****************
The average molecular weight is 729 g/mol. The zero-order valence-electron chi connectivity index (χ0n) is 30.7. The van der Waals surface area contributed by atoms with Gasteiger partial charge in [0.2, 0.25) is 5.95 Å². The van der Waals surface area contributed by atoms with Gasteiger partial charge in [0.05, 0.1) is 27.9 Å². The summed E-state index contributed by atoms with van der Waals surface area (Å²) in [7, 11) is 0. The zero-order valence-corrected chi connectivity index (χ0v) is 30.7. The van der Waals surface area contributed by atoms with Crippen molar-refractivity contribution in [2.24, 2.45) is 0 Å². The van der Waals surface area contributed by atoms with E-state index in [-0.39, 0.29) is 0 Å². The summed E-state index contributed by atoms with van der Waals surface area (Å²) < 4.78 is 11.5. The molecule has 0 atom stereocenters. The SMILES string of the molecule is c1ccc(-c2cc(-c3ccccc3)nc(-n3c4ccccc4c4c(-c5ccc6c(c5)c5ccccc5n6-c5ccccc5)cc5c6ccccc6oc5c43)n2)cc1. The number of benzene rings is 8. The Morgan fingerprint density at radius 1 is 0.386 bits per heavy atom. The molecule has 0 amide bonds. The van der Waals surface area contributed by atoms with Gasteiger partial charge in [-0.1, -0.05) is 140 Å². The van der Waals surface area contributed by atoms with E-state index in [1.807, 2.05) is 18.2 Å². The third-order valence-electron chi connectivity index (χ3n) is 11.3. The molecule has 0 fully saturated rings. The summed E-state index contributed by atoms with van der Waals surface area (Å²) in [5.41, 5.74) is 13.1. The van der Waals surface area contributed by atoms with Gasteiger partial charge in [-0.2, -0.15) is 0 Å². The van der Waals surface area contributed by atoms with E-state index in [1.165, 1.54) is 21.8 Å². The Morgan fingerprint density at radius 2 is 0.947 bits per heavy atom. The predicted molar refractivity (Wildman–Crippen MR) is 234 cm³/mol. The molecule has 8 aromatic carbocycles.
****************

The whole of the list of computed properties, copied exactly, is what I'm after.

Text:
The average molecular weight is 729 g/mol. The zero-order valence-electron chi connectivity index (χ0n) is 30.7. The van der Waals surface area contributed by atoms with Gasteiger partial charge in [0.2, 0.25) is 5.95 Å². The van der Waals surface area contributed by atoms with Gasteiger partial charge in [0.05, 0.1) is 27.9 Å². The summed E-state index contributed by atoms with van der Waals surface area (Å²) in [7, 11) is 0. The zero-order valence-corrected chi connectivity index (χ0v) is 30.7. The van der Waals surface area contributed by atoms with Crippen molar-refractivity contribution in [2.24, 2.45) is 0 Å². The van der Waals surface area contributed by atoms with E-state index in [-0.39, 0.29) is 0 Å². The summed E-state index contributed by atoms with van der Waals surface area (Å²) < 4.78 is 11.5. The molecule has 0 atom stereocenters. The SMILES string of the molecule is c1ccc(-c2cc(-c3ccccc3)nc(-n3c4ccccc4c4c(-c5ccc6c(c5)c5ccccc5n6-c5ccccc5)cc5c6ccccc6oc5c43)n2)cc1. The number of benzene rings is 8. The Morgan fingerprint density at radius 1 is 0.386 bits per heavy atom. The molecule has 0 amide bonds. The van der Waals surface area contributed by atoms with Gasteiger partial charge in [-0.1, -0.05) is 140 Å². The van der Waals surface area contributed by atoms with E-state index in [1.807, 2.05) is 18.2 Å². The third-order valence-electron chi connectivity index (χ3n) is 11.3. The molecule has 0 fully saturated rings. The summed E-state index contributed by atoms with van der Waals surface area (Å²) in [5.41, 5.74) is 13.1. The van der Waals surface area contributed by atoms with Gasteiger partial charge in [-0.2, -0.15) is 0 Å². The van der Waals surface area contributed by atoms with E-state index in [1.165, 1.54) is 21.8 Å². The Morgan fingerprint density at radius 2 is 0.947 bits per heavy atom. The predicted molar refractivity (Wildman–Crippen MR) is 234 cm³/mol. The molecule has 8 aromatic carbocycles.